From 1997 to 2003, right tackle Willie Anderson helped pave the way for Corey Dillon to become one of the best Cincinnati Bengals running backs of all time.
Those were the years during which the two Bengals greats’ careers overlapped in Cincinnati as Dillon was a second round pick in 1997 and Anderson a first round pick in 1996.
Unfortunately, the two went a long time without speaking, which was triggered by Dillon’s unceremonious exit from Cincinnati. That included him throwing his gear into the stands of Paul Brown Stadium after the final game of the 2003 season and saying he’d “rather flip burgers” than play for the Bengals. He was traded during the ensuing offseason to the New England Patriots and went on to win a Super Bowl with them that season.
More than 10 years have passed since Dillon and Anderson last played together and the former teammates have cleared the air.
“I texted Will two weeks ago and we talked by text and he said, ‘Hopefully when it’s time for you to go back, let’s go back on the same ticket,’” Dillon told Bengals.com of the plans for both players to be honored at a Paul Brown Stadium game this season. Both players have been selected to the Bengals First 50, a ranking of the top 50 retired Bengals of all time. Anderson was ranked 14th on the list, while Dillon ranked one spot behind at 15.
The Bengals will be honoring all 50 players who made the ranking at home games this season and the duo are hoping they can be honored at the same game.
“I’m happy we reconnected and had a good talk,” Dillon said. “Kind of let bygones be bygones. I don’t think it was a real big deal between me and him. He wasn’t what I was upset about. He knew where I was coming from and I knew where he was coming from. We didn’t have to get into it. We’ll move forward, making sure we come back and get honored and things of that nature. We’re older. No one cares about that stuff anymore. I know I don’t. He doesn’t care about it either. We’re looking towards the future. No one cares about 2003 at all.”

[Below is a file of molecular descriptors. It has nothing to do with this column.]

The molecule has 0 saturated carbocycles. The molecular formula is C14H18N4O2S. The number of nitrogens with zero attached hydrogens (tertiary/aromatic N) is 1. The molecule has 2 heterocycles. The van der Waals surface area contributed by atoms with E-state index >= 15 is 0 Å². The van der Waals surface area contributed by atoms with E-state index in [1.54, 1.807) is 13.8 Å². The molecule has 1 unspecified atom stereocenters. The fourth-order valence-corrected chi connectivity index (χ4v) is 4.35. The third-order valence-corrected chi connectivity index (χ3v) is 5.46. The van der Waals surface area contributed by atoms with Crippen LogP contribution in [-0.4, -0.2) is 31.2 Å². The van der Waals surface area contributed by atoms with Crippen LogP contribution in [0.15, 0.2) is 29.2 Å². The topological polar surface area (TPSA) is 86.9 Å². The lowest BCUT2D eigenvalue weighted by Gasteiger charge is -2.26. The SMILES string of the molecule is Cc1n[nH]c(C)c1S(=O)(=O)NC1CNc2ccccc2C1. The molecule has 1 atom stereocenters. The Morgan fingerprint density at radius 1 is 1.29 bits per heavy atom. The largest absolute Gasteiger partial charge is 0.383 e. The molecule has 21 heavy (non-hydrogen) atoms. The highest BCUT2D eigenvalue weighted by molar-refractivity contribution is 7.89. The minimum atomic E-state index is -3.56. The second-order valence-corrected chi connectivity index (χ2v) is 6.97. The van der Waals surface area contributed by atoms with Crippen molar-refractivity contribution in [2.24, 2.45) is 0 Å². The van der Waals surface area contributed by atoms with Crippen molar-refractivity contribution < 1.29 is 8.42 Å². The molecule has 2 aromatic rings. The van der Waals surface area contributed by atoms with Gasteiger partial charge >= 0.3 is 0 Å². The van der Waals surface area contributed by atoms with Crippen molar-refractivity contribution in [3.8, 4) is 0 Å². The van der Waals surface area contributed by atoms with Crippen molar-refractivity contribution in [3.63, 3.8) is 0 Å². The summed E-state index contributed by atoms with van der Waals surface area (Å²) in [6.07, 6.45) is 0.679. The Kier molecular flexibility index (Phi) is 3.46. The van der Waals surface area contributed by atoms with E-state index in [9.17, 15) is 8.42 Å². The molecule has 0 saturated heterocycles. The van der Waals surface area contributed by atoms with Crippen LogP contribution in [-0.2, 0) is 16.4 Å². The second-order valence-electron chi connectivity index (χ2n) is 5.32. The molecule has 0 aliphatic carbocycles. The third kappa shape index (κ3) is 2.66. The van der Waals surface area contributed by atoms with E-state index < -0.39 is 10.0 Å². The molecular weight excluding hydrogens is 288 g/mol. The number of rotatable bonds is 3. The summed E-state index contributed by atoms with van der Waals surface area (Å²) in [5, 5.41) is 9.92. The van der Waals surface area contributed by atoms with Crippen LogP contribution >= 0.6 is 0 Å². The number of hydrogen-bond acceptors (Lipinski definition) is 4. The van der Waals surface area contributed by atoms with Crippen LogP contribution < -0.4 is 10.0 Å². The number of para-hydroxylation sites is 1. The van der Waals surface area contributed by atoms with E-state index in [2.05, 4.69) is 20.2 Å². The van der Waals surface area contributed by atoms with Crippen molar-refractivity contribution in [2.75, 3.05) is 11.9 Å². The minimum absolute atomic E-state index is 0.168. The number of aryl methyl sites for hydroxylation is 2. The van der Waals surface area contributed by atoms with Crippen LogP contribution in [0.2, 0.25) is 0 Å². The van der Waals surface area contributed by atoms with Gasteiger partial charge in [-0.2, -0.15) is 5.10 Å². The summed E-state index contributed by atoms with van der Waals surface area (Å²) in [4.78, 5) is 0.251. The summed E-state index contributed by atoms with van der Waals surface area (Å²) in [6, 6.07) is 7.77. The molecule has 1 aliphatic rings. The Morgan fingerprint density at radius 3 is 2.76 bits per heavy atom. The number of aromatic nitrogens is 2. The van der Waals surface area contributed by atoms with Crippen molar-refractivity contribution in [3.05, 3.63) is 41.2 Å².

Anderson seems to feel the same way, as Dillon said, and is glad that his friend received recognition from the team in the form of the First 50 ranking.
“I was happy about him finding that out. He needed to hear that. That he’s appreciated and that he’s still loved in Cincinnati,” Anderson says. “I think he thinks people are mad at him still. I told him, ‘People love you. Time has passed by. Everybody in the history of the NFL has been forgiven for past transgressions. It was just a bad time. You went on to win your Super Bowl and the Bengals kept on going and now they want to honor you.’
For the most part, it seems Bengals fans have moved on from Dillon’s exit from Cincinnati and can look back on his career remembering one of the greatest Bengals running backs of all time. Dillon, who made the 1997 NFL All-Rookie team, played in four Pro Bowls and still ranks in the top 20 of two NFL rushing categories: rushing yards (20) and rushing touchdowns (17). In his seven seasons in Cincinnati, he racked up 8,061 rushing yards, 45 rushing touchdowns and a 4.3 yards per attempt average. He also added 1,482 receiving yards and 5 receiving touchdowns.
Now, Dillon is glad he’s having his moment of well-deserved recognition and is happy to be back in the good graces of the Bengals and the team’s fans.
“It’s time. It’s good for both sides,” Dillon said. “I can kind of understand the way I left (if fans didn’t forgive and forget). Maybe I ruffled some feathers. Time heals everything. I think people can look past that one year for my outburst.”
This year, fans certainly will look past that as they welcome back Dillon, Anderson and 48 other Bengals greats to celebrate the team’s 50 year history.